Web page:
When students reach the end of high school, they would have both the ability for university level work (those who desire such) and a defined sense of direction from high school to a vocation (both virtually unknown today), based on the recognition and understanding of their natural, underlying skills. Students today are so concerned about “priorities” like job images, jobs that are in demand for the decade of the nineties and amounts of income, that they are blind to how their unique talents translate into useful vocations. In a world without money, education would be a process in which everyone gains and not a game in which some win and most lose.
Without the concept of money, work would settle into that which is necessary for the advancement of civilization. People would practice their vocations throughout the world. With the benefits of language study in school, carpenters would offer their skills in the building of housing throughout the world. Doctors and medical aides would also be in demand worldwide.
The concept of ownership would disappear with money; people would be free to live wherever their vocation would be needed at the time. Transportation would not be a concern since fares would be nonexistent. Think of the entire globe as an extended metropolitan area. As people now travel modestly among Northglenn, Boulder, Littleton, Aurora, Castle Rock and Colorado Springs, they could travel freely among Denver, Paris, Tel Aviv, Berlin, Prague, Beijing, New Delhi, Tokyo or Homer, Alaska.
Housing would exist for those workers living in each “suburb.” Restaurants of all cuisines would serve meals cooked by those who love their occupations. In a world without money, people would simply love doing the things that they do the best. As a result, there would no longer be room for greed, crime, or empire building. Purpose in life would be to fulfill creative potential daily instead of to “fill full” savings accounts for retirement.
Play and festivity would be hard to distinguish from work in a world without money. In work that one truly loves, there is a sense of already being at play and of having to force oneself to break away for quiet time or simple frolicking. One thing play would not be is an escape from work. Instead, it would be a celebration of life; and that is exactly that imagining earth (without money) is all about.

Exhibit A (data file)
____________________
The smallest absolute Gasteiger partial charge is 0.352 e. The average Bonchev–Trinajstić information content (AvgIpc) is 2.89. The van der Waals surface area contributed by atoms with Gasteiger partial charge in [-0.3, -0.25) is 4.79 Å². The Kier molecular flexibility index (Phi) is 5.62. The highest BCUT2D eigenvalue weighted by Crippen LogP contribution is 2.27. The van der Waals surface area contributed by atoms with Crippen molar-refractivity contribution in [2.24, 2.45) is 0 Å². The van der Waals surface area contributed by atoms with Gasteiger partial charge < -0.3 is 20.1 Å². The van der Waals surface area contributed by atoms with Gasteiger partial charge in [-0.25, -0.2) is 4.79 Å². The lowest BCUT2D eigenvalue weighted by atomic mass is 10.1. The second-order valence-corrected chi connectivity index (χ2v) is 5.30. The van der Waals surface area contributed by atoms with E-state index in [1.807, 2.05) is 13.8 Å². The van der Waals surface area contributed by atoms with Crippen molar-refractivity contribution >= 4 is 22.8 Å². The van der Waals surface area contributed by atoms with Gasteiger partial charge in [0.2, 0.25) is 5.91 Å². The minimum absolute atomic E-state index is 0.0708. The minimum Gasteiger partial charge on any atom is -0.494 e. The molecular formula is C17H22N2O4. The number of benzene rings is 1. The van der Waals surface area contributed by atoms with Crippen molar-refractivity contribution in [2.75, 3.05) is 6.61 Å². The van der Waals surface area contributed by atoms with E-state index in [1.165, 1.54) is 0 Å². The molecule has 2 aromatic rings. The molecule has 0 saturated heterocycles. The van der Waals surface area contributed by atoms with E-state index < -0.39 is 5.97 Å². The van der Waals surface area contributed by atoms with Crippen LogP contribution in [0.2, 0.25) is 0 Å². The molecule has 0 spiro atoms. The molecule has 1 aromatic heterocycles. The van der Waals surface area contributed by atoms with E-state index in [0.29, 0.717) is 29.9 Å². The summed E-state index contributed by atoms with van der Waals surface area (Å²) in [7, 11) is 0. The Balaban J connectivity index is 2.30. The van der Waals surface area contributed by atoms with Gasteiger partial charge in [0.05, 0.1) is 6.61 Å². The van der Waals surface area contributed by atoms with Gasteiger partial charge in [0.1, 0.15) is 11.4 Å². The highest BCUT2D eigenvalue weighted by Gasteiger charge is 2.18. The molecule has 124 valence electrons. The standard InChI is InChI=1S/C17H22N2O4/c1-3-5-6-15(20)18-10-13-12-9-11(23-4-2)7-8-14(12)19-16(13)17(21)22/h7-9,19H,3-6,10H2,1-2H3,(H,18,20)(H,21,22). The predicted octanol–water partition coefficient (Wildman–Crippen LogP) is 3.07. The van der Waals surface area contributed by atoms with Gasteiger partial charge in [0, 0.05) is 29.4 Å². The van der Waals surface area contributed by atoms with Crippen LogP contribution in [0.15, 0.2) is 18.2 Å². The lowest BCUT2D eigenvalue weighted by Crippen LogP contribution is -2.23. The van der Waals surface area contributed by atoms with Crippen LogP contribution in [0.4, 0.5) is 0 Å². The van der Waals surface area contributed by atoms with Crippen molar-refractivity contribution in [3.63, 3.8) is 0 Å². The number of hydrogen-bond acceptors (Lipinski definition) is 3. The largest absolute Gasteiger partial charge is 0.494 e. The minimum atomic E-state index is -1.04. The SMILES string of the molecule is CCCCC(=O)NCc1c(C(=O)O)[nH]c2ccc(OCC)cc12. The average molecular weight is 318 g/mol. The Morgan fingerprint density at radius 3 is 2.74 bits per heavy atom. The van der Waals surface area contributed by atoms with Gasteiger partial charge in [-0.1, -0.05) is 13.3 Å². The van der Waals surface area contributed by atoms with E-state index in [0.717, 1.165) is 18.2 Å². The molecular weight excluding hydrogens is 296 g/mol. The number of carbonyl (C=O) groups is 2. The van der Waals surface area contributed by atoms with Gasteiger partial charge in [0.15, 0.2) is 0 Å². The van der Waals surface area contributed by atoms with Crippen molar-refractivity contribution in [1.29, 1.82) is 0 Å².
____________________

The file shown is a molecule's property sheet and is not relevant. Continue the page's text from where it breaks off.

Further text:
by S. A. Bort / 6 August 2013 (2 May 1990)
1). http://photobucket.com/images/cornucopia/#/images/cornucopia/?page=1&_suid=137586034581408885752393535319 2). http://www.netspedizioni.com/f/86d43ca40a 3). http://brokenlightcollective.wordpress.com/2012/05/16/cocoon/ 4). http://www.wine-searcher.com/find/yquem/1990 5). http://www.broadwaymusicalhome.com/shows/musicman.htm 6). http://www.paperbackswap.com/1990-What-Color-Richard-N-Bolles/book/0898153174/ 7). http://www.123rf.com/photo_15913053_illustration-of-a-jobs-and-professions.html 8). http://www.igourmet.com/shoppe/Maryland-Crabcakes—Classic—FREE-SHIPPING.asp?cat=&subcat=&cf=usp_ListSeafood_MultiCategory_Sel&cprod=&source=pepperjamppc&gclid=CMWmxJCm6rgCFctcMgodawoAzQ
I originally wrote this May 2, 1990. After twenty-three years, I thought I would tune it up a bit and publish it here on the blog, along with the two accompanying essays.
I sent these three essays to Burlington, Vermont’s Brautigan Library, named for Richard Brautigan and initiated by his daughter, Ianthe. The essays were among the first (in 1990) accepted, bound and placed on the shelves under the “Mayonnaise System Catalog Number” of: “Social/Political/Cultural: SOC 1990.007.” My accompanying certificate states: “LET NO MAN block the light of wisdom and inspiration found therein.”
See: http://dtc-wsuv.org/brautiganlibrary/?s=Stephen+Bort , http://www.cchmuseum.org/research/the-brautigan-library/ , http://www.thebrautiganlibrary.org/Blank.html , http://www.brautigan.net/responses-library.html , http://brautigan.cybernetic-meadows.net/tiki-index.php?page=The+Brautigan+Library and https://www.facebook.com/BrautiganLibrary for current information on the library.
Shortly after I was added to the shelves, I was contacted by Lawrence Ingrassia of the Wall Street Journal, who was writing an article on the opening of the library. He had seen the above foreward to this essay and was curious about the concept of “abolishing money.” He asked if I was a socialist. I answered no. He asked other questions, but in the end, his article of May 28, 1991 did not mention me. His article can be found here: http://brautigan.cybernetic-meadows.net/tiki-index.php?page=Ingrassia+1991+Fictional+Library+Becomes+a+Real+Place